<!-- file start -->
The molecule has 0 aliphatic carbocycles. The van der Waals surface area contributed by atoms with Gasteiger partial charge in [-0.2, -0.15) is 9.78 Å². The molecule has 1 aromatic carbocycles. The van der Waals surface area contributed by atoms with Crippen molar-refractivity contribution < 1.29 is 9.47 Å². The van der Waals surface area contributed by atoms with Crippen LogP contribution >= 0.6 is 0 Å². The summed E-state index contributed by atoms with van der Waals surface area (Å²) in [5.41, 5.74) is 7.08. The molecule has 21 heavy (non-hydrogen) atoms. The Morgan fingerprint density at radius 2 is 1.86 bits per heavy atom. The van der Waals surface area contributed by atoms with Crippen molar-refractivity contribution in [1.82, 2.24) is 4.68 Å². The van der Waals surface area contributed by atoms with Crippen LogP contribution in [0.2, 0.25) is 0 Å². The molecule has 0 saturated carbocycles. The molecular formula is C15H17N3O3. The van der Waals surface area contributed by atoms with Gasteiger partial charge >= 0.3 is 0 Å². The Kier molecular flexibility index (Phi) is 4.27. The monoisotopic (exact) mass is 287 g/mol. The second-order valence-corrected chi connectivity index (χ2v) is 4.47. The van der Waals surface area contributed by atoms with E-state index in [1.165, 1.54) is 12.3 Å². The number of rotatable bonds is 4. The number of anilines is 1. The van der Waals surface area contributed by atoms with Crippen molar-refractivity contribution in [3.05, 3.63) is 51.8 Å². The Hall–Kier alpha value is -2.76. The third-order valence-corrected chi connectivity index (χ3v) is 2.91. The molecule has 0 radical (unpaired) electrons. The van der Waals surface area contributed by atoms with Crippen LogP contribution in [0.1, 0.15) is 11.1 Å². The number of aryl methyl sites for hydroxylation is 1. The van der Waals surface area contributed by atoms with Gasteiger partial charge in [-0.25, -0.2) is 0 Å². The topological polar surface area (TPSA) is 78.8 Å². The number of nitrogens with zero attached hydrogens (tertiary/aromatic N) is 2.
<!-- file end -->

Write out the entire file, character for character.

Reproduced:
The molecule has 0 aliphatic carbocycles. The van der Waals surface area contributed by atoms with Gasteiger partial charge in [-0.2, -0.15) is 9.78 Å². The molecule has 1 aromatic carbocycles. The van der Waals surface area contributed by atoms with Crippen molar-refractivity contribution < 1.29 is 9.47 Å². The van der Waals surface area contributed by atoms with Crippen LogP contribution >= 0.6 is 0 Å². The summed E-state index contributed by atoms with van der Waals surface area (Å²) in [5.41, 5.74) is 7.08. The molecule has 21 heavy (non-hydrogen) atoms. The Morgan fingerprint density at radius 2 is 1.86 bits per heavy atom. The van der Waals surface area contributed by atoms with Crippen molar-refractivity contribution in [1.82, 2.24) is 4.68 Å². The van der Waals surface area contributed by atoms with Crippen LogP contribution in [0.2, 0.25) is 0 Å². The molecule has 0 saturated carbocycles. The molecular formula is C15H17N3O3. The van der Waals surface area contributed by atoms with Gasteiger partial charge >= 0.3 is 0 Å². The Kier molecular flexibility index (Phi) is 4.27. The monoisotopic (exact) mass is 287 g/mol. The second-order valence-corrected chi connectivity index (χ2v) is 4.47. The van der Waals surface area contributed by atoms with E-state index in [1.165, 1.54) is 12.3 Å². The number of rotatable bonds is 4. The number of anilines is 1. The van der Waals surface area contributed by atoms with Crippen molar-refractivity contribution in [3.05, 3.63) is 51.8 Å². The Hall–Kier alpha value is -2.76. The third-order valence-corrected chi connectivity index (χ3v) is 2.91. The molecule has 0 radical (unpaired) electrons. The van der Waals surface area contributed by atoms with Crippen LogP contribution in [0.1, 0.15) is 11.1 Å². The number of aryl methyl sites for hydroxylation is 1. The van der Waals surface area contributed by atoms with Gasteiger partial charge in [-0.25, -0.2) is 0 Å². The topological polar surface area (TPSA) is 78.8 Å². The number of nitrogens with zero attached hydrogens (tertiary/aromatic N) is 2.